Farley Mowat's youth was charmed and hilarious, and unbelievably free in its access to unspoiled nature through bird-banding expeditions and overnight outings in the dead of winter. The author writes of sleeping in haystacks for survival, and other adventures, with equal shares of Booth Tarkington and Jack London. He also brings back Mutt, the famous hero-dog of his classic THE DOG WHO WOULDN'T BE, and his pet owl Wol, hero of OWLS IN THE FAMILY. The tale of an outrageous and clever boy, BORN NAKED takes its place as the foundation of the Farley Mowat canon.
|Publisher:||Houghton Mifflin Harcourt|
|Product dimensions:||5.50(w) x 8.25(h) x 0.62(d)|
|Age Range:||12 - 18 Years|
About the Author
FARLEY MOWAT's many books, including NEVER CRY WOLF, SEA OF SLAUGHTER, and BORN NAKED, have delighted young and old alike. They have sold over fourteen million copies worldwide and have been published in fifty-two languages. He lives in Port Hope, Ontario, with his wife, the writer, Claire Mowat.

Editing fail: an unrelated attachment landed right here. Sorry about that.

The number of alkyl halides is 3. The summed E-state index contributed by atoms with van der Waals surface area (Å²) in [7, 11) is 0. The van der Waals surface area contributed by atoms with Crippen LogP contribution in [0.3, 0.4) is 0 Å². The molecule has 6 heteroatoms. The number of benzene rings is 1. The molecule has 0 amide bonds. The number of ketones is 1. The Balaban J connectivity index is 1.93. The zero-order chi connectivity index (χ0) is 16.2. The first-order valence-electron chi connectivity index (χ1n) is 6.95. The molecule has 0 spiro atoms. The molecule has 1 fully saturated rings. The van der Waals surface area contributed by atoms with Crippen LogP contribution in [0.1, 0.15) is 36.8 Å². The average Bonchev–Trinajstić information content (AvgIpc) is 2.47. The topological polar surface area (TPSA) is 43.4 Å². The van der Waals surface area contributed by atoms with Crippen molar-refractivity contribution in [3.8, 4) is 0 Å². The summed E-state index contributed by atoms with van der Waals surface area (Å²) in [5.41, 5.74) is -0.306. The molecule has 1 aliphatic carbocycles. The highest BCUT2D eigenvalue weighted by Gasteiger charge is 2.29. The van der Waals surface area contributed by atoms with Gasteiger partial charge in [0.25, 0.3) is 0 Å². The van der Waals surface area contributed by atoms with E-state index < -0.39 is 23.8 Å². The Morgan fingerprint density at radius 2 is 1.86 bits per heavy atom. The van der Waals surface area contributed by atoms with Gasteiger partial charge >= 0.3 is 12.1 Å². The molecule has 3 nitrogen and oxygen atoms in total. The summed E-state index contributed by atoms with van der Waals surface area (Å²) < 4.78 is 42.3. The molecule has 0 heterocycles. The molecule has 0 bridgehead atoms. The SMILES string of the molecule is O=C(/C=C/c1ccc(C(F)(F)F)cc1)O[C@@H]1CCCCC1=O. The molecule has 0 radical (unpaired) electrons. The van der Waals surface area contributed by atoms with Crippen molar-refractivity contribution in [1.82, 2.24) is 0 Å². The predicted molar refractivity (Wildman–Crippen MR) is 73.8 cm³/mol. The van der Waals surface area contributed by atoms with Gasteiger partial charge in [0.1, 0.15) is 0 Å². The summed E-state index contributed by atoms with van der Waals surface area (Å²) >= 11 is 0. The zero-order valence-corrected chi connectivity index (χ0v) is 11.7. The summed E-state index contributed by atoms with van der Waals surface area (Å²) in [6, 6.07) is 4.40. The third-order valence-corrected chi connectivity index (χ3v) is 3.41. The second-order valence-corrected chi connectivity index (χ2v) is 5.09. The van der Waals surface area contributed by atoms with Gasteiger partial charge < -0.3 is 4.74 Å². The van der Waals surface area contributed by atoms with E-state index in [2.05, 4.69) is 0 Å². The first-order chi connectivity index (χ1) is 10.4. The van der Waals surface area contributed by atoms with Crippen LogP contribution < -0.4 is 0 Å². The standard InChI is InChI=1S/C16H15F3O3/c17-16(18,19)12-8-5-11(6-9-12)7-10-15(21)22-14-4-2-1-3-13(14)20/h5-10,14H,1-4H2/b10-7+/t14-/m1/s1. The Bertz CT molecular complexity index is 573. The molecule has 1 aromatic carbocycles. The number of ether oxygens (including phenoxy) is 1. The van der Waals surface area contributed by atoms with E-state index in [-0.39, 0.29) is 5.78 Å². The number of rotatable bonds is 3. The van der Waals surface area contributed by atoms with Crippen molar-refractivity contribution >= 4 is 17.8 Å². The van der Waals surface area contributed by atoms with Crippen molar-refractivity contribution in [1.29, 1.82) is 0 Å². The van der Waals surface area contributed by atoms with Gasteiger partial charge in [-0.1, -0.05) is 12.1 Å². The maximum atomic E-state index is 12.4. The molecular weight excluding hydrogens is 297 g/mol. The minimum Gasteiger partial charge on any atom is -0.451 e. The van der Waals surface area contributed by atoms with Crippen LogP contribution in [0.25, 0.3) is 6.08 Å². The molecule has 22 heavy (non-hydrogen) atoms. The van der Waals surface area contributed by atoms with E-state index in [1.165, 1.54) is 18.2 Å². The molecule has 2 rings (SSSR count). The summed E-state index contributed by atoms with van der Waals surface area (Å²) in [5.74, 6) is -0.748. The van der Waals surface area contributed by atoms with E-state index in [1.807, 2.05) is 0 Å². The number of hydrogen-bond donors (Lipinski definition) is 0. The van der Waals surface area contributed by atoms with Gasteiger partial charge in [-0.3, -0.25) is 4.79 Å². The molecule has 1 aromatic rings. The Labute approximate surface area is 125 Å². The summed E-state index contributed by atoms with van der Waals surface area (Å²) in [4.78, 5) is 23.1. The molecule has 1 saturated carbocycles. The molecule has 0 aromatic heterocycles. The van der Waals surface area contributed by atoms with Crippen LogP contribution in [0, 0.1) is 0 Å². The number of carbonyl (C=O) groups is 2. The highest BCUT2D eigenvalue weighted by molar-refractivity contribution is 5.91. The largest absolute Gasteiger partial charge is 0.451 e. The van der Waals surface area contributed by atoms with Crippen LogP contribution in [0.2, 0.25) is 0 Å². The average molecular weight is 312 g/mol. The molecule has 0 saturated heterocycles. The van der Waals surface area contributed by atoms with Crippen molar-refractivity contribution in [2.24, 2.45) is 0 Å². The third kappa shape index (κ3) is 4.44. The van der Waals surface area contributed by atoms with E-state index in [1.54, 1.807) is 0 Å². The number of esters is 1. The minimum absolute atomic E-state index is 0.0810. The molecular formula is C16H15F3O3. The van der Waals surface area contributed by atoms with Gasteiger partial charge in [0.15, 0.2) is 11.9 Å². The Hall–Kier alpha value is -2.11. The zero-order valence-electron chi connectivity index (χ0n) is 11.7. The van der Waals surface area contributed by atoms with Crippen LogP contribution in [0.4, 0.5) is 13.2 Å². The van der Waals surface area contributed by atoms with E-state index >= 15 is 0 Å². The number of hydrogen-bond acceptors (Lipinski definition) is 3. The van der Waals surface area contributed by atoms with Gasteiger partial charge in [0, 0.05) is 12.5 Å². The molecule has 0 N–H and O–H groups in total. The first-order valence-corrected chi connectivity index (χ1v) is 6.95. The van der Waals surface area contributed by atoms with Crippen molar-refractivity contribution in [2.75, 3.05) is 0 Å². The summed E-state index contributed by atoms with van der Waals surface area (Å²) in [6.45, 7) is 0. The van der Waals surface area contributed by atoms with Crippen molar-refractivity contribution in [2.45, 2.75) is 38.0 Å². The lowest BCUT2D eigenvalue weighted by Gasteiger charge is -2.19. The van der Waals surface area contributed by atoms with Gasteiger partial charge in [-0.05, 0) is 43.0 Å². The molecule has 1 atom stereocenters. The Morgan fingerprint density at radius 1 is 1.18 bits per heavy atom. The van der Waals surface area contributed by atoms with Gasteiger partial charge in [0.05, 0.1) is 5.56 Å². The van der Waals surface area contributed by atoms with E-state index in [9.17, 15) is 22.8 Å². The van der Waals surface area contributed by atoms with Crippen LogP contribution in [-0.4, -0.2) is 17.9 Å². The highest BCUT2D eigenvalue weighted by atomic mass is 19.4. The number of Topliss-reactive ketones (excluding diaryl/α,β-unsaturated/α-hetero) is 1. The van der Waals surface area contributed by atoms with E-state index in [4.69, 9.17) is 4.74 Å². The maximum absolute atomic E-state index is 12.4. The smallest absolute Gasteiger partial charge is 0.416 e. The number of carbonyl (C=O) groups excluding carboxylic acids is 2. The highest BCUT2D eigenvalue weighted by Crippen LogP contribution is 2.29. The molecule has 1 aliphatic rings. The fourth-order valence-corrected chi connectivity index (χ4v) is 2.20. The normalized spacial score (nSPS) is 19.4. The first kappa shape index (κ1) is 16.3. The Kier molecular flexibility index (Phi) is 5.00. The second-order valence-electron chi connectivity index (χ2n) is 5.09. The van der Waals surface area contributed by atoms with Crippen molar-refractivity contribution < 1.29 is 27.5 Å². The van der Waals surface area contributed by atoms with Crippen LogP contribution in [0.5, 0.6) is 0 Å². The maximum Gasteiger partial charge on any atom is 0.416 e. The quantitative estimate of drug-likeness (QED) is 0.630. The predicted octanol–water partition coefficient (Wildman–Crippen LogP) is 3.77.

Most Helpful Customer Reviews
Age has not scarred the memory of this famous writer. I read the books to my children and just discovered this autobiography of his young age. My older teens thought this a great addition to their Mowat collection.
This book is set in Ontario and Saskatchuan Canada. To people who live there it will bring a smile to your face and memories flooding back I'm sure. I have always wanted to go to Canada and this piece provided a doorway to me. Mowat is HILARIOUS as he tells his life's story. And the way he talks about the animals and nature in his book will touch your heart.
Some of the stories in this book will be familiar to fans of Farley Mowat, but this autobiography covering the first sixteen years of his life also contains many new episodes. Born in 1921, Farley Mowat lived in southern Ontario and also Saskatoon, Saskatchewan, with his parents. His father worked as a librarian much of this time.For a Mowat fan, this book was fun to read. The descriptions of life on the prairie during the Great Depression were vivid, but seen through the eyes of a young boy who had few cares. The end of the book, just before the Mowats move back to Ontario when Farley is 16, seems abrupt.